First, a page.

Danielle’s Story: “I had a little boy that just wanted to be normal”

14 Aug 2019

Danielle and her family and friends are fundraising for the Children’s Anorectal Physiology Service (CAPS) at The Royal London Hospital.

Here, she tells us why she’s keen to raise awareness and funds for children’s bowel issues…

“My son Ronnie-Scott is now 8. He was born at 32 weeks, weighing 3lb 13oz. He spent 16 days in intensive care and a total of 3 weeks in hospital. We were so happy when he came home.

Ronnie-Scott always suffered with tummy aches and trouble opening his bowels as a baby, we were told it was because he was premature and it took longer for his food to digest. Sometimes he could not even walk as his pain was so bad.

Who would have thought that going to the toilet can cause so much pain and emotional upset? But it can. My little boy has had chronic pain for all of his life, it has really affected him growing up and he was becoming very distressed and hardly wanted to leave the house. His attendance at school became very poor.

His medication could be quite high, and it could cause him to have accidents. He would have to wear incontinence pads or pull ups. This became unhealthy for him as he would say ‘Mummy I am not a baby, why does my body think I am?’

Difficulty getting a diagnosis

We saw a couple of consultants at our local hospital who tried making changes to Ronnie-Scott’s diet and giving him laxatives. This went on for 4 years and the pain become so bad for him I asked my GP to send me to somewhere where he could be tested further.

We were referred to the CAPS team at The Royal London Hospital and had our first appointment in August 2018. We had appointments every 3 months, having lots of tests and trying lots of different treatment.

Although the condition my son has is not life-threatening, I was finding his spirit of being a little kid disappearing, as all he felt was shame. In April, after another x-ray showed that his right side of his bowel was completely blocked, it was recommended to us that Ronnie-Scott had an ACE stoma.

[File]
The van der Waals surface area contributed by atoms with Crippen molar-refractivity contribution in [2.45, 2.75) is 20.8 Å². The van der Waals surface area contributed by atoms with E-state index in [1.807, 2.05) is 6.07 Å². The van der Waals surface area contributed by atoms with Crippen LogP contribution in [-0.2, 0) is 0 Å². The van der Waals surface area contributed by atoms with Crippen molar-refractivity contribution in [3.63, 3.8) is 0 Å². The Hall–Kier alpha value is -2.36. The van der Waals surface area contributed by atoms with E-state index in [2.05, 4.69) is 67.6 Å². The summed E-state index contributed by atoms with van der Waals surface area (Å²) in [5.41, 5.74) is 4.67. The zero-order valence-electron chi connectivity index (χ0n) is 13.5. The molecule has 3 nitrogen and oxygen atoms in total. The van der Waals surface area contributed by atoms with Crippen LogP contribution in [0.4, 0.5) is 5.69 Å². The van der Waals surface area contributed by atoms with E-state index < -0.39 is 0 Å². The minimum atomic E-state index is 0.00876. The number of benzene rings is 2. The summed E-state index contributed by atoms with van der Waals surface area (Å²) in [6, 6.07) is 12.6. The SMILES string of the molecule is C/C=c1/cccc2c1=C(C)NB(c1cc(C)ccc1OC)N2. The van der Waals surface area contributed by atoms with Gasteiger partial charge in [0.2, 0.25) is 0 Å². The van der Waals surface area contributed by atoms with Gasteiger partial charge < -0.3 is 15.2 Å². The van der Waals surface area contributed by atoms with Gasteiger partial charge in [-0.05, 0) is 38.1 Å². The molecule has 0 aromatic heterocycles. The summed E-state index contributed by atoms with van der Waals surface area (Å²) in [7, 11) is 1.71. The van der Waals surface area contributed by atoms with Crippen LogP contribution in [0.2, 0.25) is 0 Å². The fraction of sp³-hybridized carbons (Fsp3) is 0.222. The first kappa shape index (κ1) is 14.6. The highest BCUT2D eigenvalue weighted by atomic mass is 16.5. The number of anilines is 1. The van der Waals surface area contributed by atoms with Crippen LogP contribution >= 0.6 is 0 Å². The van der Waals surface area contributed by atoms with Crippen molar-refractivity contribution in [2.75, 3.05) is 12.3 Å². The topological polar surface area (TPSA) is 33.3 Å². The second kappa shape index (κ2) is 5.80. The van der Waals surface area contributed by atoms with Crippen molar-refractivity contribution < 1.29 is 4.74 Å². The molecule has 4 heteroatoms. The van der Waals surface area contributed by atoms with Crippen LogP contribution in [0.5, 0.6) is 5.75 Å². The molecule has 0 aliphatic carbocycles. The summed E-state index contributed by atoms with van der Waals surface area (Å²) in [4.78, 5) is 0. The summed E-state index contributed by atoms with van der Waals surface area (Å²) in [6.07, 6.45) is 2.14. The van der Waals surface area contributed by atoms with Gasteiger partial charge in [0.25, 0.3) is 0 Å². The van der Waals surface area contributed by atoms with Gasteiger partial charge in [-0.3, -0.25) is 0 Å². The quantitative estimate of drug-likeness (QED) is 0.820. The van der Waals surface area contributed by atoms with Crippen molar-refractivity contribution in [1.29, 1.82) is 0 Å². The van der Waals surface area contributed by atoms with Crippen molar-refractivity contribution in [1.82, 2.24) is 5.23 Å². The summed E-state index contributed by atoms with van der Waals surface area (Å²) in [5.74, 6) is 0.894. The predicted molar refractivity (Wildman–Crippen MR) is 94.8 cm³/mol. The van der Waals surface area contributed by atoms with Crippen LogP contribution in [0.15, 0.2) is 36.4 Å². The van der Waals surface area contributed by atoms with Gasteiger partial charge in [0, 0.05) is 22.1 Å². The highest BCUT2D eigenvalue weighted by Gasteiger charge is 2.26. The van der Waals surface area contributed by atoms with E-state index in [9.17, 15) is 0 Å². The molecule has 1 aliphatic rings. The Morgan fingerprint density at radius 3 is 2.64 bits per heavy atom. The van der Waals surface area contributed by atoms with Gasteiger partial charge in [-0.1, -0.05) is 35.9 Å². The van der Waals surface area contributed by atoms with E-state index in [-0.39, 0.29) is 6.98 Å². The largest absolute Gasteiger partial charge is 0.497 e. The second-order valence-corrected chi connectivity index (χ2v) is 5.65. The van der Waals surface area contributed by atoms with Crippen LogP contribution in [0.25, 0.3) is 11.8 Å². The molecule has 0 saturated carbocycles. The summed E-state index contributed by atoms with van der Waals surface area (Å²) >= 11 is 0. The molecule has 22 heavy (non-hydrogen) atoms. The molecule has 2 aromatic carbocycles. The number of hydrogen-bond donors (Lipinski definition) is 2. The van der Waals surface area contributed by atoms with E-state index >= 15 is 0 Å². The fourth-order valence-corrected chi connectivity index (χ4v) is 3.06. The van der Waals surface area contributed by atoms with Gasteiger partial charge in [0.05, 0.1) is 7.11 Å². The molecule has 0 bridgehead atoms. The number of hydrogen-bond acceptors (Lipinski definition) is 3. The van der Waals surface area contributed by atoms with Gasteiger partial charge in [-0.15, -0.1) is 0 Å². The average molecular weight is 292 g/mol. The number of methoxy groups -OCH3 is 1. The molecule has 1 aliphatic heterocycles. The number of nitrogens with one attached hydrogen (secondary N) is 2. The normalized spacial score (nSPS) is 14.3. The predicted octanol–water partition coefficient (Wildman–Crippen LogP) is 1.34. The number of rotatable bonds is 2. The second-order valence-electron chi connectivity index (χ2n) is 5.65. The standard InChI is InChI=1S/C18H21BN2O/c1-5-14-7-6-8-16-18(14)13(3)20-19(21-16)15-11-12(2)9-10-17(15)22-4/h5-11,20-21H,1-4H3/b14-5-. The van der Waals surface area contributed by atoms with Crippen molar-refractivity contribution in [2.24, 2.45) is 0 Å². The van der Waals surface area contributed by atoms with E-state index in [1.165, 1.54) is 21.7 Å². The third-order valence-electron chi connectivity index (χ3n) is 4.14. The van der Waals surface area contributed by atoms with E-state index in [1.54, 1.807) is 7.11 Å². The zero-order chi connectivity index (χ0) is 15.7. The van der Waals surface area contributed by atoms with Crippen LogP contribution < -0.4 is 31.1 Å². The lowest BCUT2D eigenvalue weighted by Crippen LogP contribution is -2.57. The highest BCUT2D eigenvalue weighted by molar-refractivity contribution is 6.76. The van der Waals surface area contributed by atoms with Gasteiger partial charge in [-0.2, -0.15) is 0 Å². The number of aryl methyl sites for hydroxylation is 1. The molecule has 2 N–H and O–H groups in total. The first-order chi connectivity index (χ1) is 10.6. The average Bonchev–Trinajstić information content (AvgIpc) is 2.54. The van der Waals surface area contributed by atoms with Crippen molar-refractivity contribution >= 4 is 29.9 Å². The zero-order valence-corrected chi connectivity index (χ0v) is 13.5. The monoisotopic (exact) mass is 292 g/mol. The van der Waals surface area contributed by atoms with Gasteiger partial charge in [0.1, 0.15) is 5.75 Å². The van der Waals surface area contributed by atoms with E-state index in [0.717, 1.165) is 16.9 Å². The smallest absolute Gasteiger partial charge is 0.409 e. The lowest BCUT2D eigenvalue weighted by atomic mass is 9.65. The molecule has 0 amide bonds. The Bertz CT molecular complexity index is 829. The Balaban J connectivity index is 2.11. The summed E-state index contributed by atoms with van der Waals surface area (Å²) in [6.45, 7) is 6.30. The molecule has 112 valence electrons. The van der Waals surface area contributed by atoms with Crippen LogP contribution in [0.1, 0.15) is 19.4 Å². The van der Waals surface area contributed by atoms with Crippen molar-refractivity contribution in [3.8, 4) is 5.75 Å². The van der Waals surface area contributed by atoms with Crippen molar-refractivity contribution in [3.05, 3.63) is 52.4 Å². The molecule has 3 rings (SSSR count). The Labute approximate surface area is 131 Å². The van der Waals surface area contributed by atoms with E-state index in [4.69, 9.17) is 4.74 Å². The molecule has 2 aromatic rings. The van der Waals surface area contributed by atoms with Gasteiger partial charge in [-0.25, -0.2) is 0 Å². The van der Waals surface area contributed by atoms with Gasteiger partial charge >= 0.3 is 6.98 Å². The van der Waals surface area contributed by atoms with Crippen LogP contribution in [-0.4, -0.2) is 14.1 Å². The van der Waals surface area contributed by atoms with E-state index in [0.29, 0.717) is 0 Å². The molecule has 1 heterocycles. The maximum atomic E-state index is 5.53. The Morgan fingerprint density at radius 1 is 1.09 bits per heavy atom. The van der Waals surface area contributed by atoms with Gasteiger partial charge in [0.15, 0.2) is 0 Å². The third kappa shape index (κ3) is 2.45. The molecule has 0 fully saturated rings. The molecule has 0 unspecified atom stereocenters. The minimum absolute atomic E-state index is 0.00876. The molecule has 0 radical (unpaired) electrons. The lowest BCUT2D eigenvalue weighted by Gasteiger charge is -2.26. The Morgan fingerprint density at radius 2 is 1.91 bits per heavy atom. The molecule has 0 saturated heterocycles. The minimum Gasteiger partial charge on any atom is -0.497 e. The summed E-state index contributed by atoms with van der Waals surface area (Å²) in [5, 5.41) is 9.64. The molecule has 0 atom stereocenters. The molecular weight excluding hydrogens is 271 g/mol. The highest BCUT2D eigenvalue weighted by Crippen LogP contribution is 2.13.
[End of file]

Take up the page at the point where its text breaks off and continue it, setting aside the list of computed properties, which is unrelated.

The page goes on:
Ronnie-Scott had the stoma fitted in July. A thin tube has been place directly in to the usually blocked part of his bowel and he has a small hole in his tummy where and we administer medicine to clean the bowel.

Since then, my son has not had one accident and has not had to wear a pull-up or incontinence pad. In that short space of time I have seen a massive change in him.

Specialist equipment

Without the specialist equipment used to test Ronnie-Scott, I really don’t think we would be where we are today. In 2017, CAPS used Barts Charity funds to purchase the endoanal ultrasound machine for paediatric patients which has a smaller probe than traditional imaging machines.

It’s used to view the muscles and identify the structural abnormalities that cause bowel conditions such as constipation and soiling. Children should not have to suffer like this if we can help.

Please donate to such a great cause so close to my heart - whilst most 8-year olds are usually having a great time having playdates and enjoying afterschool clubs and sleepovers, I had a little boy that just wanted to be normal.”

Fundraising for CAPS

Ronnie-Scott’s friends and family have increased their target to £1,000 and are over halfway there thanks to these creative fundraising ideas (pictured right):

  • Danielle along with Ronnie-Scott’s sister Olivia and her friend Lacey did a Teddy bear Tombola at a village fete
  • Danielle’s friend Ash held a 24-hour video game stream
  • Olivia and Lacey will do a mud run in September
  • A family friend will also support the CAPS team with their Christmas charity quiz night

CAPS lead Dr Eleni Athanasakos, or “Dr Poo” as she’s known to the kids (pictured right with surgeon Mr Stewart Cleeve and the endoanal ultrasound machine), is one of our Charity Champions and has also done fundraising of her own for the service.

She adds: “Chronic constipation with or without faecal soiling, is a debilitating condition.  In the UK, 5-30% (which estimates to be 800,000 to 4.8 million children) per a year, suffer with this – including soiling, painful tummy aches, passing hard and painful bowel motions, feeling tired and generally unwell and affecting their daily life. 

The Children’s Anorectal Physiology Service (CAPS) opened in August 2016 to provide a specialised service for these children for diagnostic and therapeutic purpose to better manage their symptoms.  We have been fortunate to have ongoing support from Barts Charity who have given us the opportunity to fundraise and gain grants for specialised equipment such as the endoanal ultrasound machine.  This has allowed us to give more information to patients and their families when managing their condition."

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